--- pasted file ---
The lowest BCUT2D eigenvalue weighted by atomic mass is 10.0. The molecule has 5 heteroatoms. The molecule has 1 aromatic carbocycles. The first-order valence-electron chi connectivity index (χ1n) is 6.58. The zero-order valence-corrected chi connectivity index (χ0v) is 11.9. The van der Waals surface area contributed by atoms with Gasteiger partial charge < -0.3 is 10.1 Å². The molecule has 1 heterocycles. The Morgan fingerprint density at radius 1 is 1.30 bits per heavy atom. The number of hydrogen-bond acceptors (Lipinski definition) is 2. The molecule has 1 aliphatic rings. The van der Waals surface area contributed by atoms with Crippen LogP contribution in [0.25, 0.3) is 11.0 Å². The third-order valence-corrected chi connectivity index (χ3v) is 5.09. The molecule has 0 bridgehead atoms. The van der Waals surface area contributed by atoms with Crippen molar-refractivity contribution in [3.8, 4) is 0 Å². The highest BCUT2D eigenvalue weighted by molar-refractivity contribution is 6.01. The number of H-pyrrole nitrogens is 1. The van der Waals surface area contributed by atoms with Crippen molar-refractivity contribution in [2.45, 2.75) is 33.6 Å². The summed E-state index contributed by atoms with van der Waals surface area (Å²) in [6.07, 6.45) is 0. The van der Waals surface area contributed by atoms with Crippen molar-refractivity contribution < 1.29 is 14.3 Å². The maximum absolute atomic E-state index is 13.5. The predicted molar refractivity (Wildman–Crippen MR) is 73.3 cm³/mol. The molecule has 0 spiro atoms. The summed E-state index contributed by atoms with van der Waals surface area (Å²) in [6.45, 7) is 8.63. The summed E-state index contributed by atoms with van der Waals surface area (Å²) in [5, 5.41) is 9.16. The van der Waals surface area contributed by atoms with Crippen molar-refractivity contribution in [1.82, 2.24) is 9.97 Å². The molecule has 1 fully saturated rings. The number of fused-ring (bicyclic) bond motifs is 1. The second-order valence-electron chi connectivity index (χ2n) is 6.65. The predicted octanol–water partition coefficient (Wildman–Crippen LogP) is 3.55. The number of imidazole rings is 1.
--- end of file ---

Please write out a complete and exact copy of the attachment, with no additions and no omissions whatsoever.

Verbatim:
The lowest BCUT2D eigenvalue weighted by atomic mass is 10.0. The molecule has 5 heteroatoms. The molecule has 1 aromatic carbocycles. The first-order valence-electron chi connectivity index (χ1n) is 6.58. The zero-order valence-corrected chi connectivity index (χ0v) is 11.9. The van der Waals surface area contributed by atoms with Gasteiger partial charge < -0.3 is 10.1 Å². The molecule has 1 heterocycles. The Morgan fingerprint density at radius 1 is 1.30 bits per heavy atom. The number of hydrogen-bond acceptors (Lipinski definition) is 2. The molecule has 1 aliphatic rings. The van der Waals surface area contributed by atoms with Crippen LogP contribution in [0.25, 0.3) is 11.0 Å². The third-order valence-corrected chi connectivity index (χ3v) is 5.09. The molecule has 0 bridgehead atoms. The van der Waals surface area contributed by atoms with Crippen molar-refractivity contribution in [3.8, 4) is 0 Å². The highest BCUT2D eigenvalue weighted by molar-refractivity contribution is 6.01. The number of H-pyrrole nitrogens is 1. The van der Waals surface area contributed by atoms with Crippen molar-refractivity contribution in [2.45, 2.75) is 33.6 Å². The summed E-state index contributed by atoms with van der Waals surface area (Å²) in [6.07, 6.45) is 0. The van der Waals surface area contributed by atoms with Crippen molar-refractivity contribution < 1.29 is 14.3 Å². The maximum absolute atomic E-state index is 13.5. The predicted molar refractivity (Wildman–Crippen MR) is 73.3 cm³/mol. The molecule has 0 spiro atoms. The summed E-state index contributed by atoms with van der Waals surface area (Å²) in [6.45, 7) is 8.63. The summed E-state index contributed by atoms with van der Waals surface area (Å²) in [5, 5.41) is 9.16. The van der Waals surface area contributed by atoms with Crippen molar-refractivity contribution in [1.82, 2.24) is 9.97 Å². The molecule has 1 fully saturated rings. The number of fused-ring (bicyclic) bond motifs is 1. The second-order valence-electron chi connectivity index (χ2n) is 6.65. The predicted octanol–water partition coefficient (Wildman–Crippen LogP) is 3.55. The number of imidazole rings is 1.